San Diego Comic-Con 2010
The X Button at Comic-Con: Thursday, July 22
by Todd Ciolek,
The San-Diego Comic-Con can prove jarring for anyone experienced only with smaller-scale anime conventions, as I was. Compared to the admittedly well-attended Anime Expo or Otakon, Comic-Con is an imposing ocean leviathan in a Green Lantern shirt. It's much more extensive in what it covers and, consequently, much more crowded. Fortunately, I didn't feel out of place for long. Five minutes after I got to Comic-Con, I saw some sad-looking kids carrying “Free Hugs” signs, and then everything seemed just like a regular anime convention.
As an all-encompassing pop-culture behemoth, Comic-Con has a much larger video-game presence than smaller conventions more focused in their nerd venues. Many game companies bring their huge booths straight from E3, and some take full advantage of the crossover appeal.
Capcom was out to fully exploit that appeal, starting with a Dead Rising 2 panel today. Executive producer Keiji Infaune (who was introduced as “The Father of Mega Man” throughout the day) and producer Shūnosuke Ohara introduced the game and its premise: Years after the outbreak of Dead Rising, game show contestant Chuck Greene battles zombies in order to afford anti-undead Zombrex vaccine for his infected daughter. Zombies soon spread out of the studio, of course, and Chuck finds himself battling through the Vegas-like Fortune City, using moose-heads, chainsaw-and-paddle polearms, and anything else he can find to take down the zombies. Infaune remarked on the game's pieced-together weapons, saying “"The Japanese don't often use duct tape, but we're aware of the American duct tape phenomenon."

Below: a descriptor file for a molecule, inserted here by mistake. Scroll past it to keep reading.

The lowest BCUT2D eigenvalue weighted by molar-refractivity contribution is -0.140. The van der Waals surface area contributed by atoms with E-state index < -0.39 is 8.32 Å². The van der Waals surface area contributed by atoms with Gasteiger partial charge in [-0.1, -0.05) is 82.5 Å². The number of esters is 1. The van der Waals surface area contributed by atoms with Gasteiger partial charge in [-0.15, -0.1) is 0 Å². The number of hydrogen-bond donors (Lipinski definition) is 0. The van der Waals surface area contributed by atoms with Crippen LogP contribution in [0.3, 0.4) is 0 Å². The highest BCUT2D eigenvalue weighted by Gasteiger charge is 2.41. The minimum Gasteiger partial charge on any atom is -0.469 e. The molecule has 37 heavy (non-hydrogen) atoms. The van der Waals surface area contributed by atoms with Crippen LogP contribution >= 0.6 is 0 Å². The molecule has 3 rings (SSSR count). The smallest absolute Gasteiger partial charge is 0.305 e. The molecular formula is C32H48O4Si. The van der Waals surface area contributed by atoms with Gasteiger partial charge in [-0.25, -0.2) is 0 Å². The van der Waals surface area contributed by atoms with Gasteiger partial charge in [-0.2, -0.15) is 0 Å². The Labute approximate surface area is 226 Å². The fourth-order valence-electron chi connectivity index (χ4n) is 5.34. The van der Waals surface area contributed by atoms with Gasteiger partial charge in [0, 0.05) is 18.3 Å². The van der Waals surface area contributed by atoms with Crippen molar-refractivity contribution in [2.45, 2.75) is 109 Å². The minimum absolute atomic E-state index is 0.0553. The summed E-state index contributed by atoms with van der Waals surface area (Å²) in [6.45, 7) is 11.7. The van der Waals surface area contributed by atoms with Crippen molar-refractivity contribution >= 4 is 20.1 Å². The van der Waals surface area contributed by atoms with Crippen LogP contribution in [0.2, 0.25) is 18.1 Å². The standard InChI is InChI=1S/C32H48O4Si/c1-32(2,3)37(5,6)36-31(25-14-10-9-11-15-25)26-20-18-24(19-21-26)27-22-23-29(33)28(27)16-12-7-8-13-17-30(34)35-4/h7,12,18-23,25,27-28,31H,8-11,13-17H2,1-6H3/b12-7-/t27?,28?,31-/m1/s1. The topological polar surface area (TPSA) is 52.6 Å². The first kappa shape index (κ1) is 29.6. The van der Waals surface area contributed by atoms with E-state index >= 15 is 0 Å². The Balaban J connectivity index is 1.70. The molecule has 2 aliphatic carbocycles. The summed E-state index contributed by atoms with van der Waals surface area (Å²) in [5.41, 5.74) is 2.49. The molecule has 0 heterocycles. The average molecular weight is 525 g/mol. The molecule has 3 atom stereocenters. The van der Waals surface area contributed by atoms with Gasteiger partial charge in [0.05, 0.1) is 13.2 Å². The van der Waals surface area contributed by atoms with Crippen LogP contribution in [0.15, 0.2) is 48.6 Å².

Inafune joked about the admittedly selfish reasons for setting Dead Rising 2 in a Vegas simulacrum: the original Dead Rising team went to various North American malls to research the game, so Inafune hoped a Vegas-like sequel would get him and his cohorts a “research” trip to Vegas. Inafune himself didn't get such a vacation, but he was pleased with the setting all the same. He also mentioned another possible setting: a Disneyland-like amusement park where zombie gore clashes with kid-friendly atmosphere. While this was devised before the film Zombieland came out, Inafune was glad that the game didn't end up sharing its premise with the movie.
Instead of a demo ripped from the game itself, Dead Rising 2 gets a prequel game entitled Case Zero, to be released on XBox Live on August 31 for 400 points ($5 in Magic Microsoft Money). The game features Chuck and his daughter Katey fending off zombies hordes prior to the events of Dead Rising 2, and it'll likely explain just how Katey was zombified. Ohara added that Case Zero could've sold for 800 points, but he deliberately kept the price low. The proper game's out in late September on both the Xbox 360 and PlayStation 3